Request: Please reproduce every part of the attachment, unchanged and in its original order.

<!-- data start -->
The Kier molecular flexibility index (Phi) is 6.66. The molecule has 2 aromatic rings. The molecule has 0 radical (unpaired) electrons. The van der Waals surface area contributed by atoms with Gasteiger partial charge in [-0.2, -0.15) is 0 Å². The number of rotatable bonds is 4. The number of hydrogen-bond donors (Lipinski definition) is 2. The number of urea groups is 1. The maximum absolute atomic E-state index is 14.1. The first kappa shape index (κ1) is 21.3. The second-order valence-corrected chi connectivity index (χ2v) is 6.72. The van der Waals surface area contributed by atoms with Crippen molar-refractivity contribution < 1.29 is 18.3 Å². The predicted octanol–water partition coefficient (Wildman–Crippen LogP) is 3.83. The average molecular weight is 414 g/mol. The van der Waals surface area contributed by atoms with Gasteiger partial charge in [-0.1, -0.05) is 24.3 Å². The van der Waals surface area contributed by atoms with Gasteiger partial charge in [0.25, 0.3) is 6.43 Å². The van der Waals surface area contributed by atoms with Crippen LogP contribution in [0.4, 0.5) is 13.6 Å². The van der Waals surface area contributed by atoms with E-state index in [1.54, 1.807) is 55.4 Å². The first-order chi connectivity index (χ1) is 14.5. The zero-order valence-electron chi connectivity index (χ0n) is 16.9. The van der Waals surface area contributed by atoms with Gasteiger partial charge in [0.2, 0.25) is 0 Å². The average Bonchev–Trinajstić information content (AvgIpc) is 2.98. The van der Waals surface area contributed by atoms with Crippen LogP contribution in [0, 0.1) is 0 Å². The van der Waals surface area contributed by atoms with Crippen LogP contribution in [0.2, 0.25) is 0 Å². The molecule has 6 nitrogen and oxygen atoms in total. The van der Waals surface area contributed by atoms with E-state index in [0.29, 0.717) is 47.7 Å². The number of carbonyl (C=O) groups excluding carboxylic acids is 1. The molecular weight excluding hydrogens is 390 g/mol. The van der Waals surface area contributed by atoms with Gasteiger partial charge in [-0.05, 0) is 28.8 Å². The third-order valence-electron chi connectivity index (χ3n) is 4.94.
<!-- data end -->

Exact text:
The Kier molecular flexibility index (Phi) is 6.66. The molecule has 2 aromatic rings. The molecule has 0 radical (unpaired) electrons. The van der Waals surface area contributed by atoms with Gasteiger partial charge in [-0.2, -0.15) is 0 Å². The number of rotatable bonds is 4. The number of hydrogen-bond donors (Lipinski definition) is 2. The number of urea groups is 1. The maximum absolute atomic E-state index is 14.1. The first kappa shape index (κ1) is 21.3. The second-order valence-corrected chi connectivity index (χ2v) is 6.72. The van der Waals surface area contributed by atoms with Crippen molar-refractivity contribution < 1.29 is 18.3 Å². The predicted octanol–water partition coefficient (Wildman–Crippen LogP) is 3.83. The average molecular weight is 414 g/mol. The van der Waals surface area contributed by atoms with Gasteiger partial charge in [-0.1, -0.05) is 24.3 Å². The van der Waals surface area contributed by atoms with Gasteiger partial charge in [0.25, 0.3) is 6.43 Å². The van der Waals surface area contributed by atoms with Crippen LogP contribution in [0.4, 0.5) is 13.6 Å². The van der Waals surface area contributed by atoms with E-state index in [1.54, 1.807) is 55.4 Å². The first-order chi connectivity index (χ1) is 14.5. The zero-order valence-electron chi connectivity index (χ0n) is 16.9. The van der Waals surface area contributed by atoms with Gasteiger partial charge in [0.2, 0.25) is 0 Å². The average Bonchev–Trinajstić information content (AvgIpc) is 2.98. The van der Waals surface area contributed by atoms with Crippen LogP contribution in [0, 0.1) is 0 Å². The van der Waals surface area contributed by atoms with Crippen LogP contribution in [0.2, 0.25) is 0 Å². The molecule has 6 nitrogen and oxygen atoms in total. The van der Waals surface area contributed by atoms with E-state index in [0.29, 0.717) is 47.7 Å². The number of carbonyl (C=O) groups excluding carboxylic acids is 1. The molecular weight excluding hydrogens is 390 g/mol. The van der Waals surface area contributed by atoms with Gasteiger partial charge in [-0.05, 0) is 28.8 Å². The third-order valence-electron chi connectivity index (χ3n) is 4.94.